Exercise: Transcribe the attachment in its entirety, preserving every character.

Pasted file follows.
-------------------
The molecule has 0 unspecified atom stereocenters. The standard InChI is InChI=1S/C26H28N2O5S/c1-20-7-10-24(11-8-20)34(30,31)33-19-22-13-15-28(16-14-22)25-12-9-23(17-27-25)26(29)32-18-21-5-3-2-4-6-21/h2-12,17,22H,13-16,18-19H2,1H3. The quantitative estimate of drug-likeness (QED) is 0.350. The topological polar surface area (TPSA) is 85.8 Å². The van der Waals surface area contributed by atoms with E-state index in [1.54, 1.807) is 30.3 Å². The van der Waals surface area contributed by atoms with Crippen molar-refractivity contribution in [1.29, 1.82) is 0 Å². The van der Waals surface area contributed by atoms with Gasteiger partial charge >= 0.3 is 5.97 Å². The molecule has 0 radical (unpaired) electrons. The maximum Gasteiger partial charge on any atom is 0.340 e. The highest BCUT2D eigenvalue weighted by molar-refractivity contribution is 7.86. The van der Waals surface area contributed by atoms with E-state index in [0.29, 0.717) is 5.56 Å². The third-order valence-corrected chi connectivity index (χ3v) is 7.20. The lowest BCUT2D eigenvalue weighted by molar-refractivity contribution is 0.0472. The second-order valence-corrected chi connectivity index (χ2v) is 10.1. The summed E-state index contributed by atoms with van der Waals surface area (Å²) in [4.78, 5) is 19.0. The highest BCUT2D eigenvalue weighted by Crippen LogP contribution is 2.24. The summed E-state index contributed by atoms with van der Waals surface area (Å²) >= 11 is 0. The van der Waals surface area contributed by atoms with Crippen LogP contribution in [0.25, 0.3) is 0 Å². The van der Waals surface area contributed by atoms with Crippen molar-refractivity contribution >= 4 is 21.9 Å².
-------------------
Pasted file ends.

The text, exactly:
The molecule has 0 unspecified atom stereocenters. The standard InChI is InChI=1S/C26H28N2O5S/c1-20-7-10-24(11-8-20)34(30,31)33-19-22-13-15-28(16-14-22)25-12-9-23(17-27-25)26(29)32-18-21-5-3-2-4-6-21/h2-12,17,22H,13-16,18-19H2,1H3. The quantitative estimate of drug-likeness (QED) is 0.350. The topological polar surface area (TPSA) is 85.8 Å². The van der Waals surface area contributed by atoms with E-state index in [1.54, 1.807) is 30.3 Å². The van der Waals surface area contributed by atoms with Crippen molar-refractivity contribution in [1.29, 1.82) is 0 Å². The van der Waals surface area contributed by atoms with Gasteiger partial charge >= 0.3 is 5.97 Å². The molecule has 0 radical (unpaired) electrons. The maximum Gasteiger partial charge on any atom is 0.340 e. The highest BCUT2D eigenvalue weighted by molar-refractivity contribution is 7.86. The van der Waals surface area contributed by atoms with E-state index in [0.29, 0.717) is 5.56 Å². The third-order valence-corrected chi connectivity index (χ3v) is 7.20. The lowest BCUT2D eigenvalue weighted by molar-refractivity contribution is 0.0472. The second-order valence-corrected chi connectivity index (χ2v) is 10.1. The summed E-state index contributed by atoms with van der Waals surface area (Å²) in [4.78, 5) is 19.0. The highest BCUT2D eigenvalue weighted by Crippen LogP contribution is 2.24. The summed E-state index contributed by atoms with van der Waals surface area (Å²) >= 11 is 0. The van der Waals surface area contributed by atoms with Crippen LogP contribution in [0.25, 0.3) is 0 Å². The van der Waals surface area contributed by atoms with Crippen molar-refractivity contribution >= 4 is 21.9 Å².